Dunna saw the two girls’ confused looks and explained how Bogman Everil’s disgruntled client had broken the secretary’s nose.
“If it had been anybody else I would have figured out another way,” Dunna continued. “But selling people false hope is evil in my book, so I waited for him to fall a bit further back from the group and… took care of him.”
“I didn’t kill him!” he assured them. “Just gave him a good knock on the head and took his cart. The guards recognized the cart from earlier in the day and didn’t look any further than that. I walked straight through the gate back into the city.
“And then I went home. I had a hunch, you see, that if Thurie still lived he would come home. He would want to take his mother’s picture with him before leaving for good.” His son nodded vigorously. Indeed, when Tia and Natlin had been changing in the other room, Thurie had prepared a bag to take with them. He’d stowed his mother’s portrait, wrapped in cloth, safely within the bag, along with provisions for a journey and the oilcloth pouch.
As Dunna’s story ended, everyone quieted, and the air in the carriage grew thick. Now that they’d caught up on the events of the last few hours, a more difficult task lay before them: what would they do now?
“A few minutes ago you mentioned leaving for good,” Tia said to Dunna, breaking the silence. “Where will you go?”
Dunna’s face grew heavy. “East to Fenlick is my guess. Rumor lately is those parts are troubled and hold the crown in no high regard. Any king who murders his own subjects to sway public opinion gets no loyalty from me. Yes, Fenlick seems a better place for us, given the circumstances.”
Both girls started. Now it came time to turn the tables and surprise Dunna and Thurie with their fount of information about the situation in the east.
“We can all head back there in the wagon, with Pila and Alan,” Tia said. “It will be cramped, but we’ll make it work.”
“You’re very generous to make that offer,” Dunna said. He looked down, frowning. “Too generous, maybe.”
Tia knew he wasn’t lying. The king would no doubt send messengers to towns outside Haplyr, notifying them to be on the lookout for people matching their description. The four of them traveling together in one group would be conspicuous—and dangerous.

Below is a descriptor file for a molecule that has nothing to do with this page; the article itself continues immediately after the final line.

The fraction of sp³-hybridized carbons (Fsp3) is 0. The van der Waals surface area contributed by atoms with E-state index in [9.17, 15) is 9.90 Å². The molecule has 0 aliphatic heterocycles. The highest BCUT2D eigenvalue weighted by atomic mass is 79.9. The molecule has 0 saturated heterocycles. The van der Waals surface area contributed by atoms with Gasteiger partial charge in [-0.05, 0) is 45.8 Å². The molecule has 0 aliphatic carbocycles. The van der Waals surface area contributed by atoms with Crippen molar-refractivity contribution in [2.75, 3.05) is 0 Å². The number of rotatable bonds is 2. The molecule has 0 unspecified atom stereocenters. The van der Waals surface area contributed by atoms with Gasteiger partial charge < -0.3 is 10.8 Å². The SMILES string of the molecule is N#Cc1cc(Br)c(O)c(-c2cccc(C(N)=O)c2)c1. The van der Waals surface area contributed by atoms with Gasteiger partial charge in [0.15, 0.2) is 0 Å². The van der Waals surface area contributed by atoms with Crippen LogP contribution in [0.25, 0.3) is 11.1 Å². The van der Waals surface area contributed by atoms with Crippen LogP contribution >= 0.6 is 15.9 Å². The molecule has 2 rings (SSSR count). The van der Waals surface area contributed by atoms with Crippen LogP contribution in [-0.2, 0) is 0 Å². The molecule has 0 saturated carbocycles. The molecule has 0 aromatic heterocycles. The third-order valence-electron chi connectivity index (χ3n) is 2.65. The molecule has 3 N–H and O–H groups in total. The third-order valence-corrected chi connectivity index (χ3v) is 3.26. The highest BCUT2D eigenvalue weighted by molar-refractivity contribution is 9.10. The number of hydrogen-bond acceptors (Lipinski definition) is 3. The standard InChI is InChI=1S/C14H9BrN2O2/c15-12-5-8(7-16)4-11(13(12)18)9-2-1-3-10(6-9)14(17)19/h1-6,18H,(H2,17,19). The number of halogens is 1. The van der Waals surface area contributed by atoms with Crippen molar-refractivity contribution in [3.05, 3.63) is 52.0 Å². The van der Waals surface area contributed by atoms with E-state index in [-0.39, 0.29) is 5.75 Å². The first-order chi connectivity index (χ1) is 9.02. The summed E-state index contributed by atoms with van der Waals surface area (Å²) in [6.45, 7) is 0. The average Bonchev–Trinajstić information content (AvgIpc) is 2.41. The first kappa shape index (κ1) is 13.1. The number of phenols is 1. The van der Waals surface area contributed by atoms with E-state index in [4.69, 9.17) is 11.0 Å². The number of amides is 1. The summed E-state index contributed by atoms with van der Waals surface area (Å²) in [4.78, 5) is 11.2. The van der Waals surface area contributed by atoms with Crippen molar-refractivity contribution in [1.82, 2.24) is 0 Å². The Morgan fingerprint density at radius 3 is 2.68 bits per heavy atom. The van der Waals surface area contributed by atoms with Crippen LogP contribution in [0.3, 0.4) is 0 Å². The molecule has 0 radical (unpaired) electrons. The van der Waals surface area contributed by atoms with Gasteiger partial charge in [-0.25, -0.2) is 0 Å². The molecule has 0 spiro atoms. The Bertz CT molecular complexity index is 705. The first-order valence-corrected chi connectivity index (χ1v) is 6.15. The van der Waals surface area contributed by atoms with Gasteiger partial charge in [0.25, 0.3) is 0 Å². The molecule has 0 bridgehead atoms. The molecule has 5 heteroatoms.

Yet a man with no hands traveling across the realm with his young, mute son stood a good chance of running into trouble. They might be apprehended or robbed on the road…
Natlin shifted in her seat and cleared her throat. “When Tia and I were running out of the throne room, we could have left Thurie hiding behind that plant and walked right out into the courtyard. I reckon we would’ve tried to blend into the group heading back to the front gate.” She looked at Dunna. “But you said it yourself: they were checking people at the gate. Two girls of our description, one with a lame ankle… I doubt we’d have made it through.
“We took the harder path with Thurie, through the palace. There were times when we got separated, sure. But every time things seemed desperate, doing our best to stay together worked out best.” She turned to Tia. “Don’t you remember what you said, just a little while ago? ‘We stick together.’ We already made it out of that nightmare of a palace. I say we go together to Fenlick and see what else the king can throw at us.”
And just like that the air in the compartment cleared, and a decision was made amongst the four of them that felt just as real as any pact sealed in saliva or blood. Natlin was exactly right, Tia realized as Dunna opened the window and called for the driver to change course for the fairgrounds. Escaping from near-certain death had tied them together in a tight knot, and she’d place her trust in that knot, however inscrutable.